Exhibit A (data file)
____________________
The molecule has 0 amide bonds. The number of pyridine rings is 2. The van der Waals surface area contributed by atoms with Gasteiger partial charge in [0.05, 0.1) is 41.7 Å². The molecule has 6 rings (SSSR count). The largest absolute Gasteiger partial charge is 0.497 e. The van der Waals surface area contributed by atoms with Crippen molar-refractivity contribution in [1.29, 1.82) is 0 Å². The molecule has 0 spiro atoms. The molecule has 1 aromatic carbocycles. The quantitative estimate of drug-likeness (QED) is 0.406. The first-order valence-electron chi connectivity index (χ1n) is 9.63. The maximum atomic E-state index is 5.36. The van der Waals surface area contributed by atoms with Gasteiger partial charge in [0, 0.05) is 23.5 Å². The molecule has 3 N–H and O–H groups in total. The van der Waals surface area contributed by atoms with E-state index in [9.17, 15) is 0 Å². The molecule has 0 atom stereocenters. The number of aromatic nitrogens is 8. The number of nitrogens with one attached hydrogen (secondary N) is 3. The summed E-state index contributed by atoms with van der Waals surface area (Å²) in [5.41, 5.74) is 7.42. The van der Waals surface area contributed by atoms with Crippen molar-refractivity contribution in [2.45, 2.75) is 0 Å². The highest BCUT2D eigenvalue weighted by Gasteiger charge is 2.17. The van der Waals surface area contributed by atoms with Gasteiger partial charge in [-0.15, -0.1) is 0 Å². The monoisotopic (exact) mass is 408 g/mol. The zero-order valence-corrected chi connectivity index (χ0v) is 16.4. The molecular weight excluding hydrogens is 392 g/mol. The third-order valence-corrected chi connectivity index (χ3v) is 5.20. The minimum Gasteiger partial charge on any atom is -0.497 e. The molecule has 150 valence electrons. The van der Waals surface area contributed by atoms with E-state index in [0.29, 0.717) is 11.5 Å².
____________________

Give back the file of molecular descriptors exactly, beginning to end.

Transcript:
The molecule has 0 amide bonds. The number of pyridine rings is 2. The van der Waals surface area contributed by atoms with Gasteiger partial charge in [0.05, 0.1) is 41.7 Å². The molecule has 6 rings (SSSR count). The largest absolute Gasteiger partial charge is 0.497 e. The van der Waals surface area contributed by atoms with Crippen molar-refractivity contribution in [1.29, 1.82) is 0 Å². The molecule has 0 spiro atoms. The molecule has 1 aromatic carbocycles. The quantitative estimate of drug-likeness (QED) is 0.406. The first-order valence-electron chi connectivity index (χ1n) is 9.63. The maximum atomic E-state index is 5.36. The van der Waals surface area contributed by atoms with Gasteiger partial charge in [0, 0.05) is 23.5 Å². The molecule has 3 N–H and O–H groups in total. The van der Waals surface area contributed by atoms with E-state index in [9.17, 15) is 0 Å². The molecule has 0 atom stereocenters. The number of aromatic nitrogens is 8. The number of nitrogens with one attached hydrogen (secondary N) is 3. The summed E-state index contributed by atoms with van der Waals surface area (Å²) in [5.41, 5.74) is 7.42. The van der Waals surface area contributed by atoms with Crippen molar-refractivity contribution in [2.45, 2.75) is 0 Å². The highest BCUT2D eigenvalue weighted by Gasteiger charge is 2.17. The van der Waals surface area contributed by atoms with Gasteiger partial charge in [-0.15, -0.1) is 0 Å². The monoisotopic (exact) mass is 408 g/mol. The zero-order valence-corrected chi connectivity index (χ0v) is 16.4. The molecular weight excluding hydrogens is 392 g/mol. The third-order valence-corrected chi connectivity index (χ3v) is 5.20. The minimum Gasteiger partial charge on any atom is -0.497 e. The molecule has 150 valence electrons. The van der Waals surface area contributed by atoms with E-state index in [0.29, 0.717) is 11.5 Å².